I knew the HyperMotard was different by the way Craig Kissell was carefully describing how to best operate and ride the bike. Other employees and even one of the technicians weighed in with their opinions and stories of life on this particular Ducati. By the time I left Kissell Motorsports I had a list of cautions and riding procedures. I wasn't sure if this was standard operating procedure for anyone going out the door with a Ducati or if they felt this scooter rider might be in over his head. Whatever the reason for the first time I climbed onto a motorcycle nervous and uncertain of my skill. Anxious as if I were climbing aboard a Thoroughbred racehorse after years of pleasure riding on a gentle old mare.
Pausing along the road to look at the bike and make a few pictures I was reminded of the grace and power of this motorcycle. I was also reminded of my riding skill and experience and my habit of beginning slow. A beginners mind.
Ducati makes fine motorcycles. It only took a few moments to appreciate the engineering and craftsmanship that work together to create an avid following of riders. After familiarizing myself with the handling of the HyperMotard before sunrise in the parking lot of the Pennsylvania Military Museum I pulled over along a small gravel drive to make a photograph of the evaporating fog under a setting moon.
The Ducati is a powerful motorcycle. At 390 pounds and 90 horsepower it wants to go. Craig warned me that this is not a cruising bike and would complain when the RPMs dropped below 3000 rpm in the wrong gear. The Hypermotard just didn't feel right going slow and I could sense myself wanting to go faster. Definitely not designed for putting along looking for the next picture.
Fast traveling on roads like US 322 is simple. Turn the throttle and the Ducati leaps forward. Developing a sensitive touch on the throttle took a little practice. It's easy to imagine an inexperienced rider having trouble. A bit too much throttle and the bike feels as if it is trying to eject you backwards onto the road. Panic a bit and grab tight on the bars may only succeed in turning the throttle more and making matters worse. Years of careful control of power on my Vespa kept me in the safe zone.
To be completely honest I was nervous riding the HyperMotard, nervous beyond any passing thoughts of dropping an expensive new motorcycle dodging a chipmunk or some other unfortunate riding incident. On this bike I was concerned with the sheer power and how to manage it with the tools I have in my own riding experience toolbox. One thing frequent stops to make pictures does is to give a person a chance to assess what is going on. During this stop I realized I needed to apply the basics, all those simple skills and techniques that have served me well to manage risk. I may not be a beginner in terms of miles under my belt but I try to stay close to a beginners mind and show the respect a motorcycle and riding demands.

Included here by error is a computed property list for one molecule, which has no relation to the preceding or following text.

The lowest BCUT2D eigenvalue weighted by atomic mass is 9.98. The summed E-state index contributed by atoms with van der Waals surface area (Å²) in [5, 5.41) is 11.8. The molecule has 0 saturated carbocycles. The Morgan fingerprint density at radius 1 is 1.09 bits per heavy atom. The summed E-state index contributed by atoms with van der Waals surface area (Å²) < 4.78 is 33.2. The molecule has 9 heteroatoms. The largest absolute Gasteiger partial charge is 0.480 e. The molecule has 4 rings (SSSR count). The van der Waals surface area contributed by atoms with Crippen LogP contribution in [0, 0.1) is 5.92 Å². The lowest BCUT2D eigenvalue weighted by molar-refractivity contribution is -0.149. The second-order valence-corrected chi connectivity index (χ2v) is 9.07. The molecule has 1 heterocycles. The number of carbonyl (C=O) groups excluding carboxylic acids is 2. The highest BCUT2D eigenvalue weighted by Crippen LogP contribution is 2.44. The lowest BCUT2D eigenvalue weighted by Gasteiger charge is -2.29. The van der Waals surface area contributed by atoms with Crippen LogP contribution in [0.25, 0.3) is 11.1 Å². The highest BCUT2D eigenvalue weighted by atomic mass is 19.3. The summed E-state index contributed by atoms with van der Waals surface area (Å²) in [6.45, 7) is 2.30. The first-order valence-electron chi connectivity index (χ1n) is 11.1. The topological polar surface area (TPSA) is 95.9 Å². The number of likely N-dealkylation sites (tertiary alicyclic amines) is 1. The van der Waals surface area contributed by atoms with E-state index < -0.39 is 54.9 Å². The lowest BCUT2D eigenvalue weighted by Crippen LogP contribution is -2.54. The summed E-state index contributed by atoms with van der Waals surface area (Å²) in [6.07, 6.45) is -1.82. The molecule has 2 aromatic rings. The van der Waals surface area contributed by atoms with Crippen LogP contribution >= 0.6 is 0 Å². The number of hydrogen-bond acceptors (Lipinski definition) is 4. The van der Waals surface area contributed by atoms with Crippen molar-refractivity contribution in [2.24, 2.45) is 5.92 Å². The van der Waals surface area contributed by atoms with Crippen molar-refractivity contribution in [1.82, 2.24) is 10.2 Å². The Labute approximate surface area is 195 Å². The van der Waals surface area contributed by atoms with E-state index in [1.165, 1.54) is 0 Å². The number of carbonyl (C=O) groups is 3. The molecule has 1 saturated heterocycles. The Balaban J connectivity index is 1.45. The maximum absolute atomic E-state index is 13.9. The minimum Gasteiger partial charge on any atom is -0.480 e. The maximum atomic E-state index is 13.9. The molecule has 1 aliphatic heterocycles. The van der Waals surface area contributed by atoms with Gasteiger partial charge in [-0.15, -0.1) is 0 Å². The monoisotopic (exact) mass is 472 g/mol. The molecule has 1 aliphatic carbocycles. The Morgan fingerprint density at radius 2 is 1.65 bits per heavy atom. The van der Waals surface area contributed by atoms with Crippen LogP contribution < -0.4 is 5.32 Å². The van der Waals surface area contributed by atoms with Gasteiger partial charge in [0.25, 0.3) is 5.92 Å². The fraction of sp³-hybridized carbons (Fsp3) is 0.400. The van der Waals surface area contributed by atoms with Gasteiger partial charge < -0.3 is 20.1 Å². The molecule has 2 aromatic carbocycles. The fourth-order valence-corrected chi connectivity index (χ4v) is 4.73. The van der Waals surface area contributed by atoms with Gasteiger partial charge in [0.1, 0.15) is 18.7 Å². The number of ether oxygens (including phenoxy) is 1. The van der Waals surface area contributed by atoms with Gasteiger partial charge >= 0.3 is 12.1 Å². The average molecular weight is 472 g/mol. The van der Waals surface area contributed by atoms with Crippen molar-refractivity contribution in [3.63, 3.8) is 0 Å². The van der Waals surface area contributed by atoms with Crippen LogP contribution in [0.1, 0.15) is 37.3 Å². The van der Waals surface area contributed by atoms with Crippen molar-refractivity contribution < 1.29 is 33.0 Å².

Appreciation of the landscape and a desire to capture it on film (you know what I mean) has that unintentional effect of slowing me down. I can't see the little details if I am flying down the road. It does indicate to me that control of the machine is only one part of the equation. Control of myself and the choices I make are just as important. Riding the Ducati I felt a constant pressure to go faster. The temptation is strong.
As empty as this road looks I have been surprised by geese, ducks, deer, dogs and fisherman appearing out of nowhere. I've passed many riders whose pace far outstrips my own faith that the fellow coming the other direction will do his part not to mention the critters who don't know there is a part to play.
I seem to be standing in or alongside the road more than traveling on it. While fishing the camera out of my riding jacket I heard a truck coming down the road and rounded this corner taking his lane out of the center of the road. When I photographed the red truck he was doing a bit better but not much. The HyperMotard thrives on diving into curves. It's here I have to balance what the bike and I can do against what seems prudent. We all set that line differently. The difference between my Vespa and the Ducati is how the more powerful machine seems to tempt a person towards the edge.
Just so I don't seem like a complete milktoast rider I did push the Ducati where it seemed prudent to do so. And after a couple hours of riding I felt as home on the bike as I do on my scooter. I had tested the brakes in a range of conditions and panic stops and I have to say that compared to anything I've ridden the front brakes on the Ducati startling in how they bite. I worked a bit to become accustomed to them just in case I needed to take advantage of all that stopping power.
At the end of the day I remain a tourist on two-wheels. Speed and performance are lost on me. My habits on the road find other traits more desireable. Still, the HyperMotard was smooth, powerful, and just an elegant piece of mechanical engineering. And given the right locations, skills and circumstances you could really have fun with one of these. I'm sure if Joe Paterno was a rider he would be running to get one.
The Ducati HyperMotard is fast and fun. Those two elements are a challenge to keep under control. If those things appeal to you, if you think you can't handle the potential at your fingertips then the Ducati may be the right motorcycle. For me, it offers too much and I fear my mind may be too weak to manage this bike responsibly. Besides, where would I carry my tripod?
Or in a couple months a Christmas tree??